often to perish in these removals. I see them, in imagination, on their fatal journey, chained in bands, and driven like cattle, leaving behind what has become to them a home and a country, (alas! what a home, and what a country!)- husband torn from wife, and parent from child, to be sold anew into more direful captivity. Can this take place with our consent, nay, without our most determined opposition? If the slave-trade is to receive new adoption from our country, let us have no part or lot in it. Let us wash our hands of this great guilt. As we read its horrors, may each of us be able to exclaim, with conscience void of offence, "Thou canst not say I did it." God forbid that the votes and voices of Northern freemen should help to bind anew the fetters of the slave! God forbid that the lash of the slave-dealer should descend by any sanction from New England! God forbid that the blood which spurts from the lacerated, quivering flesh of the slave should soil the hem of the white garments of Massachusetts !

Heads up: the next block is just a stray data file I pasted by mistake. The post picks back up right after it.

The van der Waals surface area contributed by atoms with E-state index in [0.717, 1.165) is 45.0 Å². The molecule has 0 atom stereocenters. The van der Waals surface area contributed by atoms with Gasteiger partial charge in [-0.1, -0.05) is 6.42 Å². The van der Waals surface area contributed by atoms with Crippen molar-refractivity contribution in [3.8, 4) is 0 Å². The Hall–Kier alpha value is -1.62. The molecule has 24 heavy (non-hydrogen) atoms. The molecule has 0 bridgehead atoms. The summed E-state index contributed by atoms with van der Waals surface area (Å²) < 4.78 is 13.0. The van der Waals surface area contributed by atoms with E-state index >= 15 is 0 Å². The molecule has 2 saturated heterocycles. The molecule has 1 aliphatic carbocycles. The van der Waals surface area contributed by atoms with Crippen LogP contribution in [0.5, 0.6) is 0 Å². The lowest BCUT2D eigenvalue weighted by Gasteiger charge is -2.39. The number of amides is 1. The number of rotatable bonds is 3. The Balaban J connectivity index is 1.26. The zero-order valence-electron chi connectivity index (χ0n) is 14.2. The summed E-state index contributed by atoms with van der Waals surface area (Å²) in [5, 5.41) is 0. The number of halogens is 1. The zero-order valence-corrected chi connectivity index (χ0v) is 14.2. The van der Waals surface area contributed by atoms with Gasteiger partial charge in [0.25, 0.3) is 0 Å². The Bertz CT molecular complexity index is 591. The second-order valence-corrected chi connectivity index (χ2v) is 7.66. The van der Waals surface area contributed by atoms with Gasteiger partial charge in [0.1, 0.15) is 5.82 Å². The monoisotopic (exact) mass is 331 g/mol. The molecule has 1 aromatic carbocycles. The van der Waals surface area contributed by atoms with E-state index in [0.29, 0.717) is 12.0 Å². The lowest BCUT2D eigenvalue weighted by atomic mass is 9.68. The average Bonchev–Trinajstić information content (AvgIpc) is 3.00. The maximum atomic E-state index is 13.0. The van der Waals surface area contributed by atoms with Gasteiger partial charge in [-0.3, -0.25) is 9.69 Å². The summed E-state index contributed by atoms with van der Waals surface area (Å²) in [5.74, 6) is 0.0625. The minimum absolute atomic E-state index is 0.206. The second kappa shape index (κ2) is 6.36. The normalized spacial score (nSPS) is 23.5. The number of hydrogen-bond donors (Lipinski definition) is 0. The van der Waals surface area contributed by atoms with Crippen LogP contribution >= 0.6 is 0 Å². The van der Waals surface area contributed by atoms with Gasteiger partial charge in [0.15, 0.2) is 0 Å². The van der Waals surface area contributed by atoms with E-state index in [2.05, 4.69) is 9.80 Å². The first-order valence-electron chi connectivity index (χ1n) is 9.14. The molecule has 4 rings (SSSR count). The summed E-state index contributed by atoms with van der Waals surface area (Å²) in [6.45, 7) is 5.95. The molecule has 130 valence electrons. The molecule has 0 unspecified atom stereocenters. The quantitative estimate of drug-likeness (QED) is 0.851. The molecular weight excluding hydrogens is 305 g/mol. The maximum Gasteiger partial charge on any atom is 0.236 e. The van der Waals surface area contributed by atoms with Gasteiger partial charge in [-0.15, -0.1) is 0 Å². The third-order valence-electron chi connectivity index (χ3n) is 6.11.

Voices of discouragement reach us from other parts of the country, and even from our own friends in this bracing air. We are told that all exertion will be vain, and that the admission of a new Slave State is "a foregone conclusion." But this is no reason why we should shrink from duty. "I will try," was the response of an American officer on the field of battle. "England expects every man to do his duty," was the signal of the British admiral. Ours is a contest holier than those which aroused these stirring words. Let us try. Let every man among us do his duty.

And suppose New England stands alone in these efforts; suppose Massachusetts stands alone is it not a noble isolation? Is it not the post of honor? Is it not